The car’s all-new, the drivetrain not so much: Suzuki NZ has decided to tailor the incoming Baleno hatchback without its star engine – and it doubts customers will be concerned.
PERCEIVED customer preference and desire to maintain a competitive price has driven Suzuki to choose a well-proven drivetrain for an upcoming small hatchback rather than the racier new engine and transmission available elsewhere.
The brand has confirmed today that the new Baleno hatch, a conservative-looking five-door that though of similar dimension to a Toyota Yaris is nonetheless considered a competitor for the larger Corolla, will launch here in August in GLX and Limited specifications.
Though final pricing has yet to be announced, the Wanganui distributor has announced determination to site the car in the mid-$20,000 zone – a positioning that will undercut rivals by thousands of dollars.
That positioning might mean the entry edition might be no dearer, and perhaps even cheaper, than the dearest version of the Swift, the country’s favourite compact hatch for 12 years’ running despite its sector becoming increasingly packed.
How can they do it? Sourcing from India probably has a lot to do with it but also determining to take it solely with an engine and transmissions that have served here for years in Swift is potentially just as important.
The determination to take it with the Swift’s staple 1.4-litre and, in both versions, a four-speed automatic (the GLX also takes a five-speed manual) rather than a higher-tech three-cylinder turbocharged mill that is the smallest offer in from Suzuki’s new big-hearted BoosterJet engine family, a version of which has just gone into a Vitara here, is an unusual step.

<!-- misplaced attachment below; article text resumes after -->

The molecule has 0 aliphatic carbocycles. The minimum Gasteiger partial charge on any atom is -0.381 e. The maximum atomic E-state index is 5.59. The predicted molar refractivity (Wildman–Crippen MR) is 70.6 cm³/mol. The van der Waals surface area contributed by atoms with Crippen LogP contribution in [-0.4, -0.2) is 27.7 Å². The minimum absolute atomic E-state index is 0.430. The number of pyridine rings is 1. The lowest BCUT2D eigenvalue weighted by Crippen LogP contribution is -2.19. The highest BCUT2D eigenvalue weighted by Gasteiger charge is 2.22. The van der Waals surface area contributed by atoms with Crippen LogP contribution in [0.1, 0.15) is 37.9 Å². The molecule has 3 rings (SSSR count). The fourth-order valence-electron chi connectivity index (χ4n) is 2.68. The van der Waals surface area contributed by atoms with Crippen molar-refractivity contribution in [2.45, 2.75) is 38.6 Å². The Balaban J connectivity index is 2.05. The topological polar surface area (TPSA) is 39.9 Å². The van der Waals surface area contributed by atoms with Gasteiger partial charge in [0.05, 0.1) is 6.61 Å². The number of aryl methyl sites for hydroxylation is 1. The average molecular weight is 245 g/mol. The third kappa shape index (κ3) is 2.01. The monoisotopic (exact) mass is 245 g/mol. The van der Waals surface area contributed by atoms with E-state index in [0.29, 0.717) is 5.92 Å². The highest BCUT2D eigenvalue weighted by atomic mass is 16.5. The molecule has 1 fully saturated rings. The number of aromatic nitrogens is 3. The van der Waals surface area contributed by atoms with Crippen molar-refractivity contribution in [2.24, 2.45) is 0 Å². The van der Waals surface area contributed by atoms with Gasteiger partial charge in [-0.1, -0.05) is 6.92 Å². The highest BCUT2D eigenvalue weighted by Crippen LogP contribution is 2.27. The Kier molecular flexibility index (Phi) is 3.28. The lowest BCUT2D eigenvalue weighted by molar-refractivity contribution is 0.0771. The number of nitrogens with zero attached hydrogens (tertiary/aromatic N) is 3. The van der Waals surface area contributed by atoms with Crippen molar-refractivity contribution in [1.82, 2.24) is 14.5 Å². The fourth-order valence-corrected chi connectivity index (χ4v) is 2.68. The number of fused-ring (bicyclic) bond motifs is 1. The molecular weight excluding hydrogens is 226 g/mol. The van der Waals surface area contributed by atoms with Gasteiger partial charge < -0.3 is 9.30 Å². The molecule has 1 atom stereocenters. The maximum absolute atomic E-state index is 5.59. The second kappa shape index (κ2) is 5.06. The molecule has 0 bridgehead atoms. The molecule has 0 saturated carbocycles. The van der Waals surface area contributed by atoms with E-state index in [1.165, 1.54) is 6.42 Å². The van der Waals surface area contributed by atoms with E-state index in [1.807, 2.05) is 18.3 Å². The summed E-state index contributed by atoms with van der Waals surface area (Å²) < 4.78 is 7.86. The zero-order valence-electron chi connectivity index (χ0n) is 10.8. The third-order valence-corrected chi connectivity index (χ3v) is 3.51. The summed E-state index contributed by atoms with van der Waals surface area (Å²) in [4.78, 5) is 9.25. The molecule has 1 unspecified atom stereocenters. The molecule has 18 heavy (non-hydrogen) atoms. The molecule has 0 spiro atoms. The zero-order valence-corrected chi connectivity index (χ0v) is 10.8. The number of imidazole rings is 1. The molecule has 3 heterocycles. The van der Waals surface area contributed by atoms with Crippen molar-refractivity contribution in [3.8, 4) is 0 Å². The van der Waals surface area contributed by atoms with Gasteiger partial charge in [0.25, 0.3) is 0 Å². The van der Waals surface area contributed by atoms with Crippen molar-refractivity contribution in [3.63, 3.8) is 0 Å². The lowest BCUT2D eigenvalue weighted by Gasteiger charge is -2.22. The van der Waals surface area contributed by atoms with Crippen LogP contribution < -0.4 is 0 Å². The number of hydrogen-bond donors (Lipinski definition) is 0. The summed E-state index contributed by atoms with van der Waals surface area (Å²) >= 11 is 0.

Four-speed autos are old hat – most rivals have stepped up to constantly variable transmissions or to five or six-speed gearboxes in pure auto or automated manual/ direct shift formats – and Suzuki Japan has cited the BoosterJet engines as being crucial for its model line going forward.
Many overseas markets will have a flagship Baleno with the latest motors, Australia included.
However, although the Wanganui-headquartered national distributor says stepping up to BoosterJet power in Baleno would not have allowed it to achieve the price target and might have alienated the car’s perceived customer base of mainly older buyers.
While accepting that a four-speed auto is hardly avante garde, they say it nonetheless goes down well with the fan base.
They just aren’t sure, though, if those supporters would feel the same about the automated manual that Japan has decided should be the sole transmission available with the 1.0-litre.
If only Suzuki had sought to provision Baleno with the the four-cylinder 1.4-litre BoosterJet that has just gone on sale in the Vitara. This comes with a six-speed automatic. Problem solved?
“Yes, it is a sweet engine and it would have been sweet in Baleno … but it is not available to us in Baleno, simple as that,” says Suzuki NZ boss Tom Peck.